Most drivers have experienced the apprehension that goes along with having someone ride too close to their bumper. Knowing that there’s no possible way that the other driver could avoid slamming into you if you’re forced to stop can set your teeth on edge and cause you to grip the steering wheel a little tighter. If you’re lucky, the other driver will find a clear spot on the road and go around you. If you aren’t, you’re in for a hair-raising ride until you finally reach your destination.
You have every reason to be concerned, too. The National Highway Traffic Safety Administration says that rear-end collisions caused by “tailgating” account for 23 percent of all motor vehicle crashes, killing approximately 2,000 people each year and injuring another 950,000.
Research indicates that drivers largely fail to realize all the different factors that affect how quickly a vehicle stops. For example, many drivers think that stopping in time to avoid hitting the car in front of them is about quick reflexes and reaction times.
How fast you actually stop, however, is only partially related to those two things. Other factors include road conditions, the quality of a vehicle’s brakes and the size and weight of the vehicle trying to stop. An SUV, for example, takes significantly more time than a small car to stop, and when loaded down with heavy cargo, it takes even longer.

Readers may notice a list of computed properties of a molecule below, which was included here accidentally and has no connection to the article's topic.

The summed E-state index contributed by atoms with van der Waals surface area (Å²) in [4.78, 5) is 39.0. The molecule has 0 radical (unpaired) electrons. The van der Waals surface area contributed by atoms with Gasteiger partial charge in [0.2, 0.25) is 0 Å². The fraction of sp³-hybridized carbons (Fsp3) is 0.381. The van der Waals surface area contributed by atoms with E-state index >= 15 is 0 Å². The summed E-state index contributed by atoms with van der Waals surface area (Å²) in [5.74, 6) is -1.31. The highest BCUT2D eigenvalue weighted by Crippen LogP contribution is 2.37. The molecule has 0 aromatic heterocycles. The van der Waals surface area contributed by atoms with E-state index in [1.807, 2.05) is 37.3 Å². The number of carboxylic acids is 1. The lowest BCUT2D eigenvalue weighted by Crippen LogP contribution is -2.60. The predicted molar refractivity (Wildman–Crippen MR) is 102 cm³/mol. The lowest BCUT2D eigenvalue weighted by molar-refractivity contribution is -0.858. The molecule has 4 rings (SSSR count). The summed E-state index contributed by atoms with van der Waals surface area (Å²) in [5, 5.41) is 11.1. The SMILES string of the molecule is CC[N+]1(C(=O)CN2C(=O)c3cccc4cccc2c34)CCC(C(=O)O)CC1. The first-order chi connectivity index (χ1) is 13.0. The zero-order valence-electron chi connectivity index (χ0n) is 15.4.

Most learn during driver’s education classes that they should follow the “two second rule” and keep at least two seconds’ worth of space between the front of their vehicle and the rear of the one ahead. However, updated rules suggest that the distance should be increased to four seconds in wet weather and 10 seconds when it’s icy.
Unfortunately, while you can do a lot to prevent tailgating accidents by obeying these rules and keeping a clear distance, you can’t control the drivers behind you. If you end up injured in a car accident, consider contacting an attorney for advice.
Source: Texas.gov, “Driving and Tailgating Factsheet,” accessed Jan. 20, 2017